LTE MIMO: Multiple Input Multiple Output Tutorial

- MIMO is used within LTE to provide better signal performance and / or higher data rates by the use of the radio path reflections that exist.

MIMO, Multiple Input Multiple Output is another of the LTE major technology innovations used to improve the performance of the system. This technology provides LTE with the ability to further improve its data throughput and spectral efficiency above that obtained by the use of OFDM.

Although MIMO adds complexity to the system in terms of processing and the number of antennas required, it enables far high data rates to be achieved along with much improved spectral efficiency. As a result, MIMO has been included as an integral part of LTE.

LTE MIMO basics

The basic concept of MIMO utilises the multipath signal propagation that is present in all terrestrial communications. Rather than providing interference, these paths can be used to advantage.

The general outline of a MIMO system showing the various paths between the multiple antennas on both the transmitter and receiver.
General Outline of MIMO system

The transmitter and receiver have more than one antenna and using the processing power available at either end of the link, they are able to utilise the different paths that exist between the two entities to provide improvements in data rate of signal to noise.

Note on MIMO:

Two major limitations in communications channels can be multipath interference, and the data throughput limitations as a result of Shannon's Law. MIMO provides a way of utilising the multiple signal paths that exist between a transmitter and receiver to significantly improve the data throughput available on a given channel with its defined bandwidth. By using multiple antennas at the transmitter and receiver along with some complex digital signal processing, MIMO technology enables the system to set up multiple data streams on the same channel, thereby increasing the data capacity of a channel.

Click on the link for a MIMO tutorial

MIMO is being used increasingly in many high data rate technologies including Wi-Fi and other wireless and cellular technologies to provide improved levels of efficiency. Essentially MIMO employs multiple antennas on the receiver and transmitter to utilise the multi-path effects that always exist to transmit additional data, rather than causing interference.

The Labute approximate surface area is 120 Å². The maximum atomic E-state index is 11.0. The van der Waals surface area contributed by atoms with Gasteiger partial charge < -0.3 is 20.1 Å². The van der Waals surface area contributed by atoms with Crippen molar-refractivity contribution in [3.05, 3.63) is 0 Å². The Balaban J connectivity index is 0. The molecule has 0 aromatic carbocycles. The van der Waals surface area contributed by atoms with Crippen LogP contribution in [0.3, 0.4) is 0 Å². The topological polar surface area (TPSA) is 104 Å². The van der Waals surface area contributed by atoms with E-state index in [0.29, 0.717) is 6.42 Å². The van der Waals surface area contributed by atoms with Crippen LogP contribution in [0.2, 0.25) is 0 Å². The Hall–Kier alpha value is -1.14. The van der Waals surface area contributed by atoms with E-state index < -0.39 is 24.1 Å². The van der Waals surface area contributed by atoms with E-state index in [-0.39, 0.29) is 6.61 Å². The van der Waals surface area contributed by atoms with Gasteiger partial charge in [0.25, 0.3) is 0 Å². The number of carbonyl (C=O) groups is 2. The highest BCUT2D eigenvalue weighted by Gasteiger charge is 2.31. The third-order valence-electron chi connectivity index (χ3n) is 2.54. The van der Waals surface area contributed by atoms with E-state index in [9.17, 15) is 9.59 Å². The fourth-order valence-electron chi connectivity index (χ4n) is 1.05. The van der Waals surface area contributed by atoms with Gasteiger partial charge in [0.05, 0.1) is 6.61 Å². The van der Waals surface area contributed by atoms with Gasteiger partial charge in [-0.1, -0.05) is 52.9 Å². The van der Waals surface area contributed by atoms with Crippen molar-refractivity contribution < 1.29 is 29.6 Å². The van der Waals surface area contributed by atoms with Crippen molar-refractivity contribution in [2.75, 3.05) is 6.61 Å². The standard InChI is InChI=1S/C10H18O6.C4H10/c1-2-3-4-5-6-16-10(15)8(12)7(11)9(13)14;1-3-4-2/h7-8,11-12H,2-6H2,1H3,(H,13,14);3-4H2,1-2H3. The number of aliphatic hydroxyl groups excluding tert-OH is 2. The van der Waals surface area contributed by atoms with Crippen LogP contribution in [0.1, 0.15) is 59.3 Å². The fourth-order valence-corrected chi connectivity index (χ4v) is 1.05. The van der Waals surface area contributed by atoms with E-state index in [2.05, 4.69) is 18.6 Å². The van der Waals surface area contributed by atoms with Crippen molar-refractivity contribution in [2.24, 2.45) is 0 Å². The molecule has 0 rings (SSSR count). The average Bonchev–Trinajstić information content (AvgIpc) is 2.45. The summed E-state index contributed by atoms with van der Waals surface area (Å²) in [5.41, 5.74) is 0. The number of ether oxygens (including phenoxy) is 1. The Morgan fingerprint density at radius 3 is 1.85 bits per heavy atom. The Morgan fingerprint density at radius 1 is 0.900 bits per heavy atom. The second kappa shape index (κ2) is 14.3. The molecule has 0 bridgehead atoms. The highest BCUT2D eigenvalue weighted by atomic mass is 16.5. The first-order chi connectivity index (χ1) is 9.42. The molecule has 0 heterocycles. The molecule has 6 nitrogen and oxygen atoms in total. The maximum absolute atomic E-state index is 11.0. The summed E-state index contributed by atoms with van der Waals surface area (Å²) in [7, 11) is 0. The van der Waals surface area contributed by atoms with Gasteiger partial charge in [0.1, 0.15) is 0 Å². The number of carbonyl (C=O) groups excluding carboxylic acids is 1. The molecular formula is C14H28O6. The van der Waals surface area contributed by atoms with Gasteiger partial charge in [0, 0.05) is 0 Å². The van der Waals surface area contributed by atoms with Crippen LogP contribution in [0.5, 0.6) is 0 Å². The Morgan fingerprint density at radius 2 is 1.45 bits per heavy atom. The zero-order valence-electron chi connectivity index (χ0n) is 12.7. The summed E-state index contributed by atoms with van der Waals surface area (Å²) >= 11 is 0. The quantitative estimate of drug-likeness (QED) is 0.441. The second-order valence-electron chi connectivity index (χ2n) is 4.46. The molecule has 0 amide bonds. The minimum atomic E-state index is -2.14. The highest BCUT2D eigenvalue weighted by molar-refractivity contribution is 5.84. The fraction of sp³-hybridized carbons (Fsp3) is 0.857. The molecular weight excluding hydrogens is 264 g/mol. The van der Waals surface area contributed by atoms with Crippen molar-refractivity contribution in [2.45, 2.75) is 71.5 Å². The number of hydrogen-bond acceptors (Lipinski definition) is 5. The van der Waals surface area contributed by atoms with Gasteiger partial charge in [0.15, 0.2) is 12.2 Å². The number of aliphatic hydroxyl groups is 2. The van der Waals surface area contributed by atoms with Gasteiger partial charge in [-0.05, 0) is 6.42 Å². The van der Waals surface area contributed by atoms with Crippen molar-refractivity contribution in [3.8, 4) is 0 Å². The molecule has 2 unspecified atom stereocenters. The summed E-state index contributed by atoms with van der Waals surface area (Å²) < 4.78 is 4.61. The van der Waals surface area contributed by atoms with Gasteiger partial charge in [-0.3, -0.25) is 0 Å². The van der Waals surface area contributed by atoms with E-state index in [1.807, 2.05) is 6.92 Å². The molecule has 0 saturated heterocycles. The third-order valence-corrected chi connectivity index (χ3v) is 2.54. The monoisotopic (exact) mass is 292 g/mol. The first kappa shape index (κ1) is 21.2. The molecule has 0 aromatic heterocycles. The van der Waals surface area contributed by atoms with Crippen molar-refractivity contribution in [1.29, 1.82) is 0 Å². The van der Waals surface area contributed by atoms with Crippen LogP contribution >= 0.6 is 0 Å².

The use of MIMO technology has been introduced successively over the different releases of the LTE standards.

MIMO has been a cornerstone of the LTE standard, but initially, in releases 8 and 9 multiple transmit antennas on the UE was not supported because in the interested of power reduction, only a single RF power amplifier was assumed to be available.

It was in Rel. 10 that a number of new schemes were introduced. Closed loop spatial multiplexing for SU-MIMO as well as multiple antennas on the UE.

LTE MIMO modes

There are several ways in which MIMO is implemented in LTE. These vary according to the equipment used, the channel function and the equipment involved in the link.

  • Single antenna:   This is the form of wireless transmission used on most basic wireless links. A single data stream is transmitted on one antenna and received by one or more antennas. It may also be referred to as SISO: Single In Single Out or SIMO Single In Multiple Out dependent upon the antennas used. SIMO is also called receive diversity.
  • Transmit diversity:   This form of LTE MIMO scheme utilises the transmission of the same information stream from multiple antennas. LTE supports two or four for this technique.. The information is coded differently using Space Frequency Block Codes. This mode provides an improvement in signal quality at reception and does not improve the data rate. Accordingly this form of LTE MIMO is used on the Common Channels as well as the Control and Broadcast channels.
  • Open loop spatial multiplexing:   This form of MIMO used within the LTE system involves sending two information streams which can be transmitted over two or more antennas. However there is no feedback from the UE although a TRI, Transmit Rank Indicator transmitted from the UE can be used by the base station to determine the number of spatial layers.
  • Close loop spatial multiplexing :   This form of LTE MIMO is similar to the open loop version, but as the name indicates it has feedback incorporated to close the loop. A PMI, Pre-coding Matrix Indicator is fed back from the UE to the base station. This enables the transmitter to pre-code the data to optimise the transmission and enable the receiver to more easily separate the different data streams.
  • Closed loop with pre-coding:   This is another form of LTE MIMO, but where a single code word is transmitted over a single spatial layer. This can be sued as a fall-back mode for closed loop spatial multiplexing and it may also be associated with beamforming as well.
  • Multi-User MIMO, MU-MIMO:   This form of LTE MIMO enables the system to target different spatial streams to different users.
  • Beam-forming:   This is the most complex of the MIMO modes and it is likely to use linear arrays that will enable the antenna to focus on a particular area. This will reduce interference, and increase capacity as the particular UE will have a beam formed in their particular direction. In this a single code word is transmitted over a single spatial layer. A dedicated reference signal is used for an additional port. The terminal estimates the channel quality from the common reference signals on the antennas.

By Ian Poole

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